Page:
“This is about following the money. This is about stopping the financing of these illegal blockades,” Minister of Finance Chrystia Freeland said Monday while describing how the government will use the act to go after those funding the disruptive protests over Covid-19 mitigation measures.
Financial institutions will now have the power to freeze personal or corporate accounts they believe are being used to fund illegal protests, Freeland said.
Prime Minister Justin Trudeau said he was invoking the Emergencies Act for the first time since it became law in 1988 to blunt the impact of so-called Freedom Convoy protests.
The protests began when a group of truckers moved into Ottawa, Canada’s capital, on January 29, clogging the streets surrounding the Parliament building and other areas of downtown in opposition to a new mandate requiring them to be fully vaccinated when crossing the Canadian-US border or face a two-week quarantine.
They have since been joined by others who want an end to other Covid-19 mitigation measures, like mask mandates, lockdowns and restrictions on gatherings. As part of the movement, protesters have blocked multiple border crossings between the US and Canada, including a nearly week-long shutdown of the Ambassador Bridge, the busiest land border crossing in North America.
“These illegal barricades are doing great damage to Canada’s economy and to our reputation as a reliable trading partner,” Freeland said.
“These costs are real. They threaten businesses, big and small,” Freeland said. “The Canadian economy needs (truckers) to be doing legitimate work, not to be illegally making us all poorer.”
“We are not preventing people from exercising their right to protest legally,” Trudeau said during a news conference in Ottawa, adding that the law will be limited geographically, in scope and in time.
Ambassador Bridge owner issues ‘call to action’ to prevent future shutdowns
The reopening of the Ambassador Bridge was “a win for Michigan’s working families who are just trying to do their jobs and for businesses who can get back to shipping their products and produce,” Michigan Gov. Gretchen Whitmer said in a statement Monday.
The vital crossing that connects Detroit and Windsor, Ontario, carries nearly 30% of annual trade between Michigan and Canada, Whitmer said.
Whitmer thanked US and Canadian border officials and business leaders for their work in getting the situation resolved and said it was important to “ensure that this does not happen again.”
The company that owns the bridge echoed that sentiment and issued a “call to action” to prevent future closures.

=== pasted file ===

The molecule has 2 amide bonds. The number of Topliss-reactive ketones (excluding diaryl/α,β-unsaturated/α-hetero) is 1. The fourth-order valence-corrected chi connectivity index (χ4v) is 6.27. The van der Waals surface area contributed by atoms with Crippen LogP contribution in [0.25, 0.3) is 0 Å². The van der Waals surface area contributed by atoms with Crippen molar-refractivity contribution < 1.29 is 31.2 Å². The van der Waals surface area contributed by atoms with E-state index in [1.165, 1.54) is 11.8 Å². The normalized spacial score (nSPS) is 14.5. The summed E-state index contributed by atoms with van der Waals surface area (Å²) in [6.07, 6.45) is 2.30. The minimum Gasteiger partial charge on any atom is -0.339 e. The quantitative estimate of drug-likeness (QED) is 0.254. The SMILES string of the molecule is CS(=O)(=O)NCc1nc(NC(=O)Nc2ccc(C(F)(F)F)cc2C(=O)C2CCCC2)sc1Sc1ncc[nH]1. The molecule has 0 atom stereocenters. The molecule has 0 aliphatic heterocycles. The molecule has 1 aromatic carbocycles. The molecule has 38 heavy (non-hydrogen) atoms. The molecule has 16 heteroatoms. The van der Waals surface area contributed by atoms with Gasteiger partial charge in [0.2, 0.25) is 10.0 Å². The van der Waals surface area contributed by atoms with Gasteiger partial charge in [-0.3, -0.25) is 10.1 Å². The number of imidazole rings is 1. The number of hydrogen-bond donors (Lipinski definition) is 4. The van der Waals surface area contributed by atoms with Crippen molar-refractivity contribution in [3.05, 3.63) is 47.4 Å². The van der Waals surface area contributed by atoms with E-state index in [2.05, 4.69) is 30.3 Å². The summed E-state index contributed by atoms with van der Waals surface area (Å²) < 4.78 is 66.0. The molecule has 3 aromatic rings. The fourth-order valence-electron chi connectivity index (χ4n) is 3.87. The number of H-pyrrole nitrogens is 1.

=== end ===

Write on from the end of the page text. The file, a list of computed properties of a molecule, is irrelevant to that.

“We must join together to come up with an actionable plan that will protect and secure all border crossings in the Canada/U.S. corridor and ensure that this kind of disruption to critical infrastructure will never happen again,” Matt Moroun, the chairman of Detroit International Bridge Company, said in a statement.
“They are critical pipelines that supply the goods we need to keep our factories going, our neighbors working and our economies thriving,” Moroun said.
Eleven people were arrested near the Coutts border crossing, the Royal Canadian Mounted Police said Monday. The RCMP said it seized 13 long guns, handguns, multiple sets of body armor, a machete and a large quantity of ammunition and high-capacity magazines connected to a small, organized group within a larger protest at the crossing.
“The group was said to have a willingness to use force against the police if any attempts were made to disrupt the blockade,” the statement said. “This resulted in an immediate and complex investigation to determine the extent of the threat and criminal organization.”
Ontario to loosen pandemic restrictions
Trudeau’s announcement on invoking the Emergencies Act came the same day Ontario Premier Doug Ford announced he is planning to lift the province’s vaccine passport requirements March 1 — if hospitalization rates continue to improve.
Capacity limits will also be eliminated in all indoor public settings starting March 1, though masking requirements in Ontario will remain in effect “just a little bit longer,” Ford said.
While announcing the changes, Ford stressed it was not a result of the protests.
“Let me be very clear, we’re moving in this direction because it’s safe to do so,” Ford added. “Today’s announcement is not because of what’s happening in Ottawa or Windsor, but despite it.”
He also vowed “serious consequences” for those who cause disruptions while demonstrating in Ontario.
“To those who are still there, to those of you who are there with the sole objective of causing disruption and chaos, there’ll be serious consequences for this lawless activity,” Ford said. “We will continue to raise the consequences against those who are holding millions of jobs and people hostage.”
CNN’s Paula Newton, Raja Razek, Paul Murphy, Joe Sutton and Paradise Afshar contributed to this report.